Did Frank Forget How To Freak Out?
By Steve Hochman
When my brother-in-law recently asked me to make him a tape of the Mothers of Inventions' Freak Out! I wasn't exactly thrilled. A decade ago I had been a rabid Frank Zappa fan – my first offensive against my Streisand-loving college dorm neighbor was to play the brand-new Roxy and Elsewhere album at full blast. Now, however, I'd had enough of the big Mother's arrogant mewlings, pointless musical pomposity, and kindergarten "humor."
So when – after a couple weeks procrastination – I finally set to do the job, I was startled by the fresh, clever, witty, and pointed sounds that emanated from my speakers. Here, on this 1967 double LP – Zappa's first release – I rediscovered a thoroughly accomplished mix of sardonic social humor, bulls-eye skewerings of the "love generation", greasy East L.A. pop tunes, and Varèse/Stravinsky-influenced musical modernisms. In other words, Freak Out! contains virtually everything that Zappa would aspire to less successfully for the rest of his career (to the present, at least).
Much has been made (by Zappa, if no one else), as to how Freak Out! was the first "concept" album, predating Sgt. Pepper's by a good six months. (Paul McCartney even credits Freak Out! for lending some inspiration for Pepper.) I'm still not completely sure what the term "concept album" really is supposed to mean, except as a differentiation from albums that were merely packages assembled around a hit or two. Freak Out! is no Tommy-like rock opera, but it was clearly conceived and presented as a whole, and stands up that way still.
The first disc is a collection of "mere" songs, the longest clocking in at just over 3:30 – a display of pop economy that Zappa has yet to repeat. Of these songs, roughly half carry a message in their lyrics, while the rest accomplish their aims through the music. Whether sarcastically warning of "Hungry Freaks, Daddy," or seriously asking "Who Are the Brain Police?" Zappa seems downright incisive. In "meaningly" songs such as "How Could I Be Such a Fool?" and especially "Wowie Zowie" (a brilliant piece of grungy pop spoofery that I encountered recurringly as a mid-Seventies hit on KTYD FM in Santa Barbara), he cleverly and humorously reshapes familiar musical forms in his own image.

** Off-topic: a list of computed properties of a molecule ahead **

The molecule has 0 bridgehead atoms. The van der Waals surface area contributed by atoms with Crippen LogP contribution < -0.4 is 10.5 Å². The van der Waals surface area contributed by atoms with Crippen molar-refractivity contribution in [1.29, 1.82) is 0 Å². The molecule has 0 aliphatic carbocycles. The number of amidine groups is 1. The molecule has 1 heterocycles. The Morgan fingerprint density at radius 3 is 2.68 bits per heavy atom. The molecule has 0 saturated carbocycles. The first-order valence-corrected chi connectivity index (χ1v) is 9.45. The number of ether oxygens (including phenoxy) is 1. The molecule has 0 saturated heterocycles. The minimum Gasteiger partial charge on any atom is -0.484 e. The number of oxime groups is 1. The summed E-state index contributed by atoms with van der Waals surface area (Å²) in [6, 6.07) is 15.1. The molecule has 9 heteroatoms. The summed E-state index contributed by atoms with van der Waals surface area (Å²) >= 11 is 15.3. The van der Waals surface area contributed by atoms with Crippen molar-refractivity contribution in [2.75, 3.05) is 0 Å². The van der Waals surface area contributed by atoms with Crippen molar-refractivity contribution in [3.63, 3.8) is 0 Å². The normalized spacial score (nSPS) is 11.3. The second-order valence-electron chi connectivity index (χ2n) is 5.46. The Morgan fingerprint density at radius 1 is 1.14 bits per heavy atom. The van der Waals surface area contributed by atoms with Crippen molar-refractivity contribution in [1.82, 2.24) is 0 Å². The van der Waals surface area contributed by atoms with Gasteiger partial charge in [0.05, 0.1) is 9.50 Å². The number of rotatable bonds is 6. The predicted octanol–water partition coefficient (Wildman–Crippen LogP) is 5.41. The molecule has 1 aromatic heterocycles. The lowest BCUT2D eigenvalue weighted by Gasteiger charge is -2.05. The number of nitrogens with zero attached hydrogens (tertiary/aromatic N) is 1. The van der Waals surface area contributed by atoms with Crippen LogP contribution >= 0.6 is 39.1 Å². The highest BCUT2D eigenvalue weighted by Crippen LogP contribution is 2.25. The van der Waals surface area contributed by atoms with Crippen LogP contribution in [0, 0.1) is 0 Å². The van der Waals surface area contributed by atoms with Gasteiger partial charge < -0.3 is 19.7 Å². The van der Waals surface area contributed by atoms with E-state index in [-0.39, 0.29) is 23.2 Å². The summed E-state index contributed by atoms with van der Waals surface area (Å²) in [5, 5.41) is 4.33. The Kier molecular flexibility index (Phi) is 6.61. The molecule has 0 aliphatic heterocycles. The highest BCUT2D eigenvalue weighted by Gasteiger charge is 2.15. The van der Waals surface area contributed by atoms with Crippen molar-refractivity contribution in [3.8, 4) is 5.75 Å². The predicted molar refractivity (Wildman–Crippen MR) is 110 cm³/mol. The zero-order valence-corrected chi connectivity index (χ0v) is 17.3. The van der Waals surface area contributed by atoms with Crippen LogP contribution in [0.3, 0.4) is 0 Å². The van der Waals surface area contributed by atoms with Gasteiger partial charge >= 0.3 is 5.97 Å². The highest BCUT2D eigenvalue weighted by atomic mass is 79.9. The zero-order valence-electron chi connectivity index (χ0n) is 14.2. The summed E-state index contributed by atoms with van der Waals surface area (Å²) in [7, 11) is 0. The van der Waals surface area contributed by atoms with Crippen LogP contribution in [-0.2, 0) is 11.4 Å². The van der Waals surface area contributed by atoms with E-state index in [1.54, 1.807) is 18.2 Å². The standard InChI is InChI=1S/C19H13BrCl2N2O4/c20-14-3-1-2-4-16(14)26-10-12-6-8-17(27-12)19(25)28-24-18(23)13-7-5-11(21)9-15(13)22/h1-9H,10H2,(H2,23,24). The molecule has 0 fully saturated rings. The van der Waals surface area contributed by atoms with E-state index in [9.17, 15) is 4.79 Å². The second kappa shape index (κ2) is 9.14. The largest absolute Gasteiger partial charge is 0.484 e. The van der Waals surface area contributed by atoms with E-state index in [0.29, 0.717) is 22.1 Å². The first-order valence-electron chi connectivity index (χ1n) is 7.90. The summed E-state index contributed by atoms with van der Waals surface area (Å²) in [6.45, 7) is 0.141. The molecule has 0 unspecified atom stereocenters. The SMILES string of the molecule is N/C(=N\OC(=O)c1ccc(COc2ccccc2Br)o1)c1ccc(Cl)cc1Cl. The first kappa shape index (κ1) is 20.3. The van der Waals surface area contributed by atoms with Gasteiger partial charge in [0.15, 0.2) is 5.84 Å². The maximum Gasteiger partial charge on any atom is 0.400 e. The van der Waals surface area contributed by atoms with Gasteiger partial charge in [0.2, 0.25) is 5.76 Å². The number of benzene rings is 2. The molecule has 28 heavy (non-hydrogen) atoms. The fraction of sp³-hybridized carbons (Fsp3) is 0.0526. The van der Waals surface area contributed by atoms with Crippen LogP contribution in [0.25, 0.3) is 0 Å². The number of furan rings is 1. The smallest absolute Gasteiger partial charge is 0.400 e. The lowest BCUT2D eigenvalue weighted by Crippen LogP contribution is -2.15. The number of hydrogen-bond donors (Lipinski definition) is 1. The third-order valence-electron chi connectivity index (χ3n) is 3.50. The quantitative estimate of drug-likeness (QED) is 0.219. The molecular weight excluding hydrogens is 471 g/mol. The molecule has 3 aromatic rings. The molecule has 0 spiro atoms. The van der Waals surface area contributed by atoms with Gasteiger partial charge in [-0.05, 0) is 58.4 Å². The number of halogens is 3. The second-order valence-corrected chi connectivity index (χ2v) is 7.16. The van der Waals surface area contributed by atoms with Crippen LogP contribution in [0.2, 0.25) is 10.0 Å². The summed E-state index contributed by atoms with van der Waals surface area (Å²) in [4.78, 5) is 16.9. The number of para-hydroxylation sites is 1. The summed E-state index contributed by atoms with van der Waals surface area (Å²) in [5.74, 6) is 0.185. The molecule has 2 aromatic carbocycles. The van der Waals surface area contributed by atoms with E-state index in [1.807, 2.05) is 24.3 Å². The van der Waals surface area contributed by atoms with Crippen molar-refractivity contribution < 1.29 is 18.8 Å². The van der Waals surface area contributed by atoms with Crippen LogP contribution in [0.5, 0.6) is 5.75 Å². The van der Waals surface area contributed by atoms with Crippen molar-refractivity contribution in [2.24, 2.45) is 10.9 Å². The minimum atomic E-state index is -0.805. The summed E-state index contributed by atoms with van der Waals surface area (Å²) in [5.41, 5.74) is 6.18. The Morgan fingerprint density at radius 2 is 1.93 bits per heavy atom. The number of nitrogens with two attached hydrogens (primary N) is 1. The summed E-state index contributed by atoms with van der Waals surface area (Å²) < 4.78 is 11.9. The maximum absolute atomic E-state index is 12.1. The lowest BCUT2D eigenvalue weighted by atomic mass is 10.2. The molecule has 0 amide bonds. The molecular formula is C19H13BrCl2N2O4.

The second disc provides the heaviness, but no less enjoyably than the first. "Trouble Every Day" is as close to straight, unsnooty social criticism Zappa has ever come. Written during the '65 Watts riots, the song examines both the social reasons for the conflict and the media's handling of the situation. From our 20-years-later vantage point, Zappa seems uncharacteristically innocent with lines like, "I'm not black, but there's a whole lot of times I wish I could say I'm not white." The music, too, is a relatively straight blues shuffle, complete with a respectful rather than snide harmonica poke at Bob Dylan.
Zappa has made a lot of noise about wanting to create serious, "classical" music that will last. Many of his attempts have been quite good (much of the Pierre Boulez-conducted ensemble pieces and digital electronics of last year's Angel Records release, Perfect Stranger, for instance); others have been, well, a lot of noise. The first examples of these leanings are found in Freak Out!'s two remaining offerings.
"Help, I'm a Rock" sounds almost like a Sun Ra jazz/blues chant before breaking into a less structured indictment of middle America's belief that "It can't happen here." This is neither a recruiting call for civil defense nor a warning about hippies moving in next door, but an equation of the mindless following of the love generation with fascism. Side Four's "The Return of the Son of Monster Magnet" is twelve-minutes-plus of a Varèse-like "unfinished ballet," described in the liner notes as "what freaks sound like when you turn them loose in a recording studio at one o'clock in the morning on $500 worth of rented percussion equipment." Enough said.
Unfortunately for Zappa's ambitions, he has not seemed to learn that to make art last, it must be something that people can enjoy and respect. Taken in just this one-album dose, he seems intelligent and thought-provoking. Taken over his career, he is clearly an arrogant misanthrope. But at least, even if it was not his intent, he has given us some lastingly enjoyable, even entertaining, music.
Read by OCR software. If you spot errors, let me know afka (at) afka.net